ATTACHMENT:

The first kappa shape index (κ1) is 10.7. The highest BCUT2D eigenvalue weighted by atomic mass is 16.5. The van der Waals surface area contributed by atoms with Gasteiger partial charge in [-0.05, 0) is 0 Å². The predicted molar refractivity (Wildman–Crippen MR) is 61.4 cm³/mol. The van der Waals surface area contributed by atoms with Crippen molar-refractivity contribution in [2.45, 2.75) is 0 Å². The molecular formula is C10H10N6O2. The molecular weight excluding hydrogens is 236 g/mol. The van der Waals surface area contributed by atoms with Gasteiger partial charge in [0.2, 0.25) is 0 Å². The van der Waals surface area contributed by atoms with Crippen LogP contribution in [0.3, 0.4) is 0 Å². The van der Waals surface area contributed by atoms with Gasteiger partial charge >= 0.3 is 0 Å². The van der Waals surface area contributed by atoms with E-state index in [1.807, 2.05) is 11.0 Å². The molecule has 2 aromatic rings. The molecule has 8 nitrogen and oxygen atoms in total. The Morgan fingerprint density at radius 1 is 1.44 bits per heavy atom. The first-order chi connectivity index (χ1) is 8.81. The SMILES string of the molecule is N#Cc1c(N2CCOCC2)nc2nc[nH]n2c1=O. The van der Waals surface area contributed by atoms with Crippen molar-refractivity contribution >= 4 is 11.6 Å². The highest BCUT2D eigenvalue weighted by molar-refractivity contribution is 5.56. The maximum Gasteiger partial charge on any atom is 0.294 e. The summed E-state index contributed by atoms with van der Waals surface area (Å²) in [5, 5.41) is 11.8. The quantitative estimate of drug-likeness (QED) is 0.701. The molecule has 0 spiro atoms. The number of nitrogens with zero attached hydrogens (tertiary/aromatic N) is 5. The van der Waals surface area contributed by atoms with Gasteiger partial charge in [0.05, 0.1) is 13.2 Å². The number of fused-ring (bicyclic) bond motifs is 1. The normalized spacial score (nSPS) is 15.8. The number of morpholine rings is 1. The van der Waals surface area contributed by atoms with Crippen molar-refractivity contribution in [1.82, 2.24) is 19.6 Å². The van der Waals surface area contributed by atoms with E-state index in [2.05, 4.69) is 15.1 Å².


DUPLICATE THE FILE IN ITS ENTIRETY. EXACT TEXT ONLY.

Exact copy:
The first kappa shape index (κ1) is 10.7. The highest BCUT2D eigenvalue weighted by atomic mass is 16.5. The van der Waals surface area contributed by atoms with Gasteiger partial charge in [-0.05, 0) is 0 Å². The predicted molar refractivity (Wildman–Crippen MR) is 61.4 cm³/mol. The van der Waals surface area contributed by atoms with Crippen molar-refractivity contribution in [2.45, 2.75) is 0 Å². The molecular formula is C10H10N6O2. The molecular weight excluding hydrogens is 236 g/mol. The van der Waals surface area contributed by atoms with Gasteiger partial charge in [0.2, 0.25) is 0 Å². The van der Waals surface area contributed by atoms with Crippen LogP contribution in [0.3, 0.4) is 0 Å². The van der Waals surface area contributed by atoms with Gasteiger partial charge >= 0.3 is 0 Å². The van der Waals surface area contributed by atoms with E-state index in [1.807, 2.05) is 11.0 Å². The molecule has 2 aromatic rings. The molecule has 8 nitrogen and oxygen atoms in total. The Morgan fingerprint density at radius 1 is 1.44 bits per heavy atom. The first-order chi connectivity index (χ1) is 8.81. The SMILES string of the molecule is N#Cc1c(N2CCOCC2)nc2nc[nH]n2c1=O. The van der Waals surface area contributed by atoms with Crippen molar-refractivity contribution >= 4 is 11.6 Å². The highest BCUT2D eigenvalue weighted by molar-refractivity contribution is 5.56. The maximum Gasteiger partial charge on any atom is 0.294 e. The summed E-state index contributed by atoms with van der Waals surface area (Å²) in [5, 5.41) is 11.8. The quantitative estimate of drug-likeness (QED) is 0.701. The molecule has 0 spiro atoms. The number of nitrogens with zero attached hydrogens (tertiary/aromatic N) is 5. The van der Waals surface area contributed by atoms with Gasteiger partial charge in [0.05, 0.1) is 13.2 Å². The number of fused-ring (bicyclic) bond motifs is 1. The normalized spacial score (nSPS) is 15.8. The number of morpholine rings is 1. The van der Waals surface area contributed by atoms with Crippen molar-refractivity contribution in [1.82, 2.24) is 19.6 Å². The van der Waals surface area contributed by atoms with E-state index in [2.05, 4.69) is 15.1 Å².